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Alexander backs Frist for Republican Leader

'He's my neighbor, my friend, my senior senator'

Senator-elect Lamar Alexander:
Senator-elect Lamar Alexander: "If Bill Frist is a candidate for majority leader, I'm for him."

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CNN's Jonathan Karl reports on embattled Sen. Trent Lott's vow to hold on to his job as majority leader (December 19)
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Former U.S. President Bill Clinton says the Republican Party is being hypocritical in its handling of Sen. Trent Lott of Mississippi (December 18)
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On CNN's Crossfire, Democratic strategist and co-host James Carville forgives Lott (December 18)
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WASHINGTON (CNN) -- In a rebuke to Senate Republican leader Trent Lott, U.S. Sen.-elect Lamar Alexander announced he will support Sen. Bill Frist to be majority leader next month when the new Congress takes power.

"If Bill Frist is a candidate for majority leader, I'm for him," Alexander of Tennessee said in a statement. "He's my neighbor, my friend, my senior senator and one of our best national leaders."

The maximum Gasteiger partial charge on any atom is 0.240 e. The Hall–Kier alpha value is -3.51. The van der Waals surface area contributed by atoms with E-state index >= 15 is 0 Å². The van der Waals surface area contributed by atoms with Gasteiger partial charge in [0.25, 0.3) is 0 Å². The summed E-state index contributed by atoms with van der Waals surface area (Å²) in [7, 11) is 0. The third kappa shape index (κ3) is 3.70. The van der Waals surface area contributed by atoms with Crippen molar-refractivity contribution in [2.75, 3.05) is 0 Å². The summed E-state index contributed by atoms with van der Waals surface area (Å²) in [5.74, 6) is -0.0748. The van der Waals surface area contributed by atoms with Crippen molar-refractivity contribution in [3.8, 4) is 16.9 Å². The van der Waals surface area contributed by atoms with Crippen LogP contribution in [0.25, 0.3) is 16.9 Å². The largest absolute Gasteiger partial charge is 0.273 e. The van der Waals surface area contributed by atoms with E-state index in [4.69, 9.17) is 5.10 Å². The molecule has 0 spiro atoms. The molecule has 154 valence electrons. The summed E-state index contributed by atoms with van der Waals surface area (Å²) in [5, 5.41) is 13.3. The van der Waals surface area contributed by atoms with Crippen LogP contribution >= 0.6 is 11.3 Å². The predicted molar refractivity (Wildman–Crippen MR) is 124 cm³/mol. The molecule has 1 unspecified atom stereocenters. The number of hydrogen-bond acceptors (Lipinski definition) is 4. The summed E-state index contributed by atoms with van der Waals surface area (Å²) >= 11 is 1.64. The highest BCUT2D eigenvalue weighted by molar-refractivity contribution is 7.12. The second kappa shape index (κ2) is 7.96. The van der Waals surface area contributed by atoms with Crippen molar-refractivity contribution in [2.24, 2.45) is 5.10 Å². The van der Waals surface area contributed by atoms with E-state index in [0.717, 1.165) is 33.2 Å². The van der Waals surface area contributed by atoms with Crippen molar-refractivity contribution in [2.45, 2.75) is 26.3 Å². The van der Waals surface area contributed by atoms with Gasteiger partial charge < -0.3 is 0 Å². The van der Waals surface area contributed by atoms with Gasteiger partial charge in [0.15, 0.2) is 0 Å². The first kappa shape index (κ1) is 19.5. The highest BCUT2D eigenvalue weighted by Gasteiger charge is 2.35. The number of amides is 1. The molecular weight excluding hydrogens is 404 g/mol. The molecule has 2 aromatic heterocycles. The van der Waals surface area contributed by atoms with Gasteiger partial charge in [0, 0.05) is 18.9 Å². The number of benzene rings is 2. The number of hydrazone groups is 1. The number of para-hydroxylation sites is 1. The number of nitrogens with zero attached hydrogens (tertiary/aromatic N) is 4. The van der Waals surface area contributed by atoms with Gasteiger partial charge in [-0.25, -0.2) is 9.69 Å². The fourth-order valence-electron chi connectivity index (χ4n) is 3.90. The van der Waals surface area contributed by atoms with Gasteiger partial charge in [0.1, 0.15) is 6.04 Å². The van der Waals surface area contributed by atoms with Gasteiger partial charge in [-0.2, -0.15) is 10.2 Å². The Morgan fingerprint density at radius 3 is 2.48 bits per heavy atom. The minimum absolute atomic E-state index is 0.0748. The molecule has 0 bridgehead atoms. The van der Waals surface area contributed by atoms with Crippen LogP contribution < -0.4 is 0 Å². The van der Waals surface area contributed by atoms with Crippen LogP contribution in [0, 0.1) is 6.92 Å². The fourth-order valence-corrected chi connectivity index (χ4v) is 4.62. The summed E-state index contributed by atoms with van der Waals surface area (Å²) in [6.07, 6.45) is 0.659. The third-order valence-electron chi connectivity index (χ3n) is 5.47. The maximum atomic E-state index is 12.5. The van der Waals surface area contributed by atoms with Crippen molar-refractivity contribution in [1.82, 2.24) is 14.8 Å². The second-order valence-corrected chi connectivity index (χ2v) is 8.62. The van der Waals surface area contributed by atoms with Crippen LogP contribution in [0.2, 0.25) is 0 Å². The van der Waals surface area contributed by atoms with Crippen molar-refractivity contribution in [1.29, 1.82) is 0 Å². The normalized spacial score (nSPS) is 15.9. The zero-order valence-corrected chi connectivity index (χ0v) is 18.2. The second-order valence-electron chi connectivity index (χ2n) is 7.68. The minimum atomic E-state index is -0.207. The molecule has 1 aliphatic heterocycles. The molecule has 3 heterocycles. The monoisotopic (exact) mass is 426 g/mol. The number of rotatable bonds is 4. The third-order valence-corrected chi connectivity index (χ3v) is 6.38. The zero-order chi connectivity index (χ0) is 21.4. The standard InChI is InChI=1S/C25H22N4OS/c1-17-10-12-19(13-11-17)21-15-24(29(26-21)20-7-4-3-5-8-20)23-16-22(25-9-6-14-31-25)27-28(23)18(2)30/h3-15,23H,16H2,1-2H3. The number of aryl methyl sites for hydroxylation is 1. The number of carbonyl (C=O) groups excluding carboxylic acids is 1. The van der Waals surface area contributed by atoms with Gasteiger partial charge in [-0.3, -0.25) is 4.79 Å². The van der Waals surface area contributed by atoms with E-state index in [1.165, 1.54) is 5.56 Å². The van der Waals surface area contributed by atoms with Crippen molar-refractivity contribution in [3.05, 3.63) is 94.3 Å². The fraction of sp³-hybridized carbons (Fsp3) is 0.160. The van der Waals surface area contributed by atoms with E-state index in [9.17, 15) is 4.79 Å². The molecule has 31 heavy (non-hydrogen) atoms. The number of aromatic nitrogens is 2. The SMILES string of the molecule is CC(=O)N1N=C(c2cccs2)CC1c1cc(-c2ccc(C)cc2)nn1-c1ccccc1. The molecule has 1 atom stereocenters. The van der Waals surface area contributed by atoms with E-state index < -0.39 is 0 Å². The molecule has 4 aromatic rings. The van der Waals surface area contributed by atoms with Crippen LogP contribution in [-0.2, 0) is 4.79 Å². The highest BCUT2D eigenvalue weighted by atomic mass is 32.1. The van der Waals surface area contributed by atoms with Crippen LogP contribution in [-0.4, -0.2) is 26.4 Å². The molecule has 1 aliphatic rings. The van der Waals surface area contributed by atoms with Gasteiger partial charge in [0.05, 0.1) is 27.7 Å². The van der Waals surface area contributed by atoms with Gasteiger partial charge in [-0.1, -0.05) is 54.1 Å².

Frist, a physician from Tennessee who is a favorite of the White House, is the first Republican to publicly say he is considering a challenge to Lott for the majority leader post.

He issued a statement late Thursday, saying several senators had approached him and asked him to seek the job. (Full story)

"These are serious times for our country," Alexander's statement said. "The Republican Party has a rare opportunity for leadership. I intend to be a part of the discussion with Bill (Frist) and with Trent Lott and my other colleagues about the best course for our party and our country."

Sen. John Warner, R-Virginia, also announced his support for Frist and said he had spoken with other Republicans, including Sens. James Inhofe of Oklahoma and George Allen of Virginia, who also back Frist.

Lott has been fighting for his political life since he suggested December 5 that the United States would have been better off had it elected Thurmond -- then a segregationist -- as president on the Dixiecrat ticket in 1948.

He has since repeatedly apologized, but the remarks drew a strong rebuke from President Bush, who called them "offensive" and "wrong."

Many GOP senators have condemned Lott's comments, but so far, only one GOP senator -- Lincoln Chafee of Rhode Island -- has said publicly that Lott should step down as Senate Republican leader.

A conference of the 51 Republican senators has been scheduled for January 6 to consider whether they want to vote on a new leader.

Lott has picked up the public support of about 10 Republican senators, including such senior figures as Alaska's Ted Stevens and Utah's Orrin Hatch.

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